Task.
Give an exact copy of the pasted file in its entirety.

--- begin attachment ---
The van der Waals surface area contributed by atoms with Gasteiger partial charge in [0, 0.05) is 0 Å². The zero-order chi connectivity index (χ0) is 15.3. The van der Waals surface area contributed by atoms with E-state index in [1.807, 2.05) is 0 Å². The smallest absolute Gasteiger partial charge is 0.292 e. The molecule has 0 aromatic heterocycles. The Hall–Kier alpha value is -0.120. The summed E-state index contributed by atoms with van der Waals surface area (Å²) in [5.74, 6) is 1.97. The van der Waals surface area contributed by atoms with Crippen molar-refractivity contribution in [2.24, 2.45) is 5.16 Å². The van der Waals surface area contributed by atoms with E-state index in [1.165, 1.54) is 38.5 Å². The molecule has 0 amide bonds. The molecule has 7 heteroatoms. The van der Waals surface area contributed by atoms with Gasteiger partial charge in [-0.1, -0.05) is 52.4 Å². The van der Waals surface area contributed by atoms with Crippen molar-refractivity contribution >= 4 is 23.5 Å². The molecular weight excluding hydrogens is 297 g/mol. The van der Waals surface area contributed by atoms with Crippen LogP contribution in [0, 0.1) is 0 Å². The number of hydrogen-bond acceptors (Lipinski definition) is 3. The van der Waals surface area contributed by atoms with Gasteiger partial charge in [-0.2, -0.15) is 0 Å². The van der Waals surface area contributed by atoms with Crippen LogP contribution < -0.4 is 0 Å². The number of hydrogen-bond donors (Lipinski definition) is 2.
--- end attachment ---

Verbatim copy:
The van der Waals surface area contributed by atoms with Gasteiger partial charge in [0, 0.05) is 0 Å². The zero-order chi connectivity index (χ0) is 15.3. The van der Waals surface area contributed by atoms with E-state index in [1.807, 2.05) is 0 Å². The smallest absolute Gasteiger partial charge is 0.292 e. The molecule has 0 aromatic heterocycles. The Hall–Kier alpha value is -0.120. The summed E-state index contributed by atoms with van der Waals surface area (Å²) in [5.74, 6) is 1.97. The van der Waals surface area contributed by atoms with Crippen molar-refractivity contribution in [2.24, 2.45) is 5.16 Å². The van der Waals surface area contributed by atoms with E-state index in [1.165, 1.54) is 38.5 Å². The molecule has 0 amide bonds. The molecule has 7 heteroatoms. The van der Waals surface area contributed by atoms with Gasteiger partial charge in [-0.1, -0.05) is 52.4 Å². The van der Waals surface area contributed by atoms with Crippen molar-refractivity contribution >= 4 is 23.5 Å². The molecular weight excluding hydrogens is 297 g/mol. The van der Waals surface area contributed by atoms with Crippen LogP contribution in [0, 0.1) is 0 Å². The number of hydrogen-bond acceptors (Lipinski definition) is 3. The van der Waals surface area contributed by atoms with Gasteiger partial charge in [-0.2, -0.15) is 0 Å². The van der Waals surface area contributed by atoms with Crippen LogP contribution < -0.4 is 0 Å². The number of hydrogen-bond donors (Lipinski definition) is 2.